Furthermore, both prior to and amidst the COVID-19 pandemic, the Kazakhstani government employed subsidies to bolster the agricultural sector and instituted price control measures to maintain food prices at an affordable level. These steps guaranteed the accessibility and cost-effectiveness of food.

We examined the Republican budgets of Kazakhstan for several years. In 2019, there were 5 types of subsidies. However, in 2020, during the COVID-19 pandemic, the number of subsidies increased to 12 types. In the subsequent years, the number of subsidies gradually decreased. In 2021, there were 9 types of subsidies; in 2022, there


were 11 types, and finally, in 2023, the number of subsidies decreased to 2 types. The table 10 (see in appendix) provides detailed information on the types of subsidies for each year.

To gain a comprehensive understanding of the amount of subsidies, we employed the GDP by income method. Before the COVID-19 pandemic, product subsidies remained relatively consistent, constituting 0.3% of GDP. However, starting in 2020, product subsidies increased to 0.4% of GDP. This increase indicates the pandemic's influence on subsidy amounts.

Table 11. Product subsidies

Year Amount in millions of

tenge Percentage of GDP

2015 122,810.6 0.3%

2016 143,451.8 0.3%

2017 188,984.9 0.3%

2018 164,369.2 0.3%

2019 206,349.3 0.3%

2020 248,281.8 0.4%

2021 305,616.4 0.4%

2022 381,405.8 0.4%

The government of Kazakhstan has been employing price control measures both before and after the onset of the COVID-19 pandemic. All these mechanisms for price control are explicitly outlined in the 'Rules for establishing threshold values of retail prices for socially significant food products and the size of maximum permissible retail prices for them'.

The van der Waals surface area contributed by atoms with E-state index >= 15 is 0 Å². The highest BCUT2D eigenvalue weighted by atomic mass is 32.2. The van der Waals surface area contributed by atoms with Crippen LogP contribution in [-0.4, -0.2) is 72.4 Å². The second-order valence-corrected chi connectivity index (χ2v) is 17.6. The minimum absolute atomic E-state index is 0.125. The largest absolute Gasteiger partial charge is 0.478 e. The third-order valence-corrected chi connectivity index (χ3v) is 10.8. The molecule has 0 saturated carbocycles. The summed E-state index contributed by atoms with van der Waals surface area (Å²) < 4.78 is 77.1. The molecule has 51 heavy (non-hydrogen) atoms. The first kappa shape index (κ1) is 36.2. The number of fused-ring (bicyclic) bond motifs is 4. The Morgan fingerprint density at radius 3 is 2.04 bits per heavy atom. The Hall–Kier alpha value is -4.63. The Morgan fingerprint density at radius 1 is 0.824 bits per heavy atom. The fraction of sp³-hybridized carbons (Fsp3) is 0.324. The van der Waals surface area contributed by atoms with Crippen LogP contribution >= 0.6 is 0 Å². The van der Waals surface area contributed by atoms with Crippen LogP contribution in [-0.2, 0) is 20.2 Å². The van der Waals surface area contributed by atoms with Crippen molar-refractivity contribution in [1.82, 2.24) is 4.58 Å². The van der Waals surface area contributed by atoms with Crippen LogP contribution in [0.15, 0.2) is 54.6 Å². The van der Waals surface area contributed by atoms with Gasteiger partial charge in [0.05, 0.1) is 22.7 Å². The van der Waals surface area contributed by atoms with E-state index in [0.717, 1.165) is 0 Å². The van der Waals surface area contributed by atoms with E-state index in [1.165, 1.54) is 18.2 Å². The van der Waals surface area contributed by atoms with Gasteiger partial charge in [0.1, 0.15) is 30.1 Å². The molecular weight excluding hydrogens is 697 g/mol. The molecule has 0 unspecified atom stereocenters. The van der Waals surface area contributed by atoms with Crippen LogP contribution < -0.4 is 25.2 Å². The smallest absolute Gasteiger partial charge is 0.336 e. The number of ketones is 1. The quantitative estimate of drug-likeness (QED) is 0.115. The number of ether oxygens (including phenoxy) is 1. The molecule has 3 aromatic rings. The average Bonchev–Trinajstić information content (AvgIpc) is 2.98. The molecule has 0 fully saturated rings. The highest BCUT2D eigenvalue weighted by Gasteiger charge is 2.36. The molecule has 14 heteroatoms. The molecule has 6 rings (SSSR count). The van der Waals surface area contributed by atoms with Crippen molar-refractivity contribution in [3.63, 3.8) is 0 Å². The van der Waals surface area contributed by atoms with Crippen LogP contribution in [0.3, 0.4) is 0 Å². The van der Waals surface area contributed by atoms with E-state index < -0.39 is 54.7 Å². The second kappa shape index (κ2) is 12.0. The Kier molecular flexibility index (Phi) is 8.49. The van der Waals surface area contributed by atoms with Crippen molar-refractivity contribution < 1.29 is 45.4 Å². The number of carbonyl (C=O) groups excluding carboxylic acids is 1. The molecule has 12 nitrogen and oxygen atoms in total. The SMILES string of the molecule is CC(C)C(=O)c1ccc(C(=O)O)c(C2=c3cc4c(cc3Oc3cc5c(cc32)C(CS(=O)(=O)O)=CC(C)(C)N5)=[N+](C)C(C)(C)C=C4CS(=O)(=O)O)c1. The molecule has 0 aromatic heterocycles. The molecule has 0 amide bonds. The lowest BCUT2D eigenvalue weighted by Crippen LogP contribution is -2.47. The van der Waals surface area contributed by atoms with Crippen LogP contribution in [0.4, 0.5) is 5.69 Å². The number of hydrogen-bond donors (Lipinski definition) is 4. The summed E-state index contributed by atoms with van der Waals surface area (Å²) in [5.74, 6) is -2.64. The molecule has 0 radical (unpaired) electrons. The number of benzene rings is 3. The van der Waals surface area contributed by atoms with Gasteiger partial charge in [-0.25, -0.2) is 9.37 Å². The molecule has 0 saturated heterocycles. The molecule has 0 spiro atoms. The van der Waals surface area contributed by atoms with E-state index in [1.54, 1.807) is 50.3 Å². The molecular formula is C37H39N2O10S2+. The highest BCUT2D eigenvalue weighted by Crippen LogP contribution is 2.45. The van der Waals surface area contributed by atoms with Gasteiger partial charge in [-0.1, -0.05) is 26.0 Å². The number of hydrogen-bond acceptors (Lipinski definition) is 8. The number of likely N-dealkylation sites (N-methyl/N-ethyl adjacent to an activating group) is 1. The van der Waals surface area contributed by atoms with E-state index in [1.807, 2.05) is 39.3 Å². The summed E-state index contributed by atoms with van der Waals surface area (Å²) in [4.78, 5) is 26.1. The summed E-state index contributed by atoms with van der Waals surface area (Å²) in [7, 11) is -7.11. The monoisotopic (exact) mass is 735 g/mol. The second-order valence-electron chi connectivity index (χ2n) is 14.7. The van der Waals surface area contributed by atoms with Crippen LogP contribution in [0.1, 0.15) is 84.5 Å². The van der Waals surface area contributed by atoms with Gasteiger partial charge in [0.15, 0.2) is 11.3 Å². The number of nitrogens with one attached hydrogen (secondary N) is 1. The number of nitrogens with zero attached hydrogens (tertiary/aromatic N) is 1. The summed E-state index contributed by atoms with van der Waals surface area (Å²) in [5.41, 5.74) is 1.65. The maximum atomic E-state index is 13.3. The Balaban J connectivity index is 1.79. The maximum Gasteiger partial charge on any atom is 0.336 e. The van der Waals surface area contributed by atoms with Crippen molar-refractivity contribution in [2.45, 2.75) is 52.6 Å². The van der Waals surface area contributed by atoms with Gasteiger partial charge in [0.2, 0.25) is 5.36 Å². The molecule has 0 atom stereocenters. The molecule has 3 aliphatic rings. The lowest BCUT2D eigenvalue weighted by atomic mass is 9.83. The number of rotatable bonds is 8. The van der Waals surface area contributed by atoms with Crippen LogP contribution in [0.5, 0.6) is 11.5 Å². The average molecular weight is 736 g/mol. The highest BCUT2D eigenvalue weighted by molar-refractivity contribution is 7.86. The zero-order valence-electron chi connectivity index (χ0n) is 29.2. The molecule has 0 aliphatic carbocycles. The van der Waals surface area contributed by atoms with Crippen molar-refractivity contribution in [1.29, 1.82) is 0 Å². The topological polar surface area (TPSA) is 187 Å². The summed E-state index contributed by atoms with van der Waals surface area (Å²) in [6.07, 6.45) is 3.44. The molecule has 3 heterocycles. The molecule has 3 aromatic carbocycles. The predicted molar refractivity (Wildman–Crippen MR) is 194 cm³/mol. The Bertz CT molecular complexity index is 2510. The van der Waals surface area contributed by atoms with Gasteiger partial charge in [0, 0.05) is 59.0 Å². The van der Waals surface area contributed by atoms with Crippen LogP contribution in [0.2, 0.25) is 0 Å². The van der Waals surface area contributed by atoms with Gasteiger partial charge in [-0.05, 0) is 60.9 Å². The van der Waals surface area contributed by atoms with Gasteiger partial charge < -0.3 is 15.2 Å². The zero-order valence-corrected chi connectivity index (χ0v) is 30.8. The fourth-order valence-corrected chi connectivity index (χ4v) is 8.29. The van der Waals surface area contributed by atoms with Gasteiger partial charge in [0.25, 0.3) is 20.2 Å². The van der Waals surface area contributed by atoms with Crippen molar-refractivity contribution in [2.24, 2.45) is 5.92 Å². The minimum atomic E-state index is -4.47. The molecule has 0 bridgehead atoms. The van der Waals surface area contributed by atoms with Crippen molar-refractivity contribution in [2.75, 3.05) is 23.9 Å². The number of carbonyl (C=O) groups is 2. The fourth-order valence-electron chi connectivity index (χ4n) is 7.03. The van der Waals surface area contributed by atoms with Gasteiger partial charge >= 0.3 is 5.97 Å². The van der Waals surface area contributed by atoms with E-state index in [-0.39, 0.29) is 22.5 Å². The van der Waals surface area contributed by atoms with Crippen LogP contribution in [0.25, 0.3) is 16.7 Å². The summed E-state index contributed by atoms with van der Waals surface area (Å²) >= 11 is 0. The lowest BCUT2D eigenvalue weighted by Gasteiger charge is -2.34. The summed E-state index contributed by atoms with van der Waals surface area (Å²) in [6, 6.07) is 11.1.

These rules were formulated in accordance with subparagraph 15) of Article 7 of the Republic of Kazakhstan's Law 'On Regulation of Trade Activities'. They define the method for calculating retail price thresholds for socially significant food products and the maximum allowable retail prices for them. Introduced in 2015, these rules remain in effect through 2023.

The maximum allowable trade markup for socially important food products is capped at no more than 15% of the manufacturer's selling price or the purchase price from a wholesale supplier as stated in the supply agreement (Article 9). Essentially, this means that for 19 types of socially significant food products, the trade margin should not surpass 15%.


Violation of this 15% cap carries administrative penalties. Prices for socially important food products undergo weekly monitoring by akimats, the Ministry of Trade, the Agency for the Protection and Development of Competition, and other government bodies.


The findings presented in the study offer valuable insights into Kazakhstan's food security situation and the impact of the COVID-19 pandemic on various aspects of the country's food system. Drawing from the literature review and the findings, here are the discussions:

Global Food Security Index: Kazakhstan's performance in the Global Food Security Index (GFSI) for 2022, as reported by The Economist, is a noteworthy starting point for discussion. Kazakhstan's ranking at 32nd out of 113 countries with an index of 72.1 suggests that the country has maintained a commendable level of food security. It is essential to emphasize the consistency of improvement in Kazakhstan's GFSI over the years, indicating sustained efforts in enhancing food security.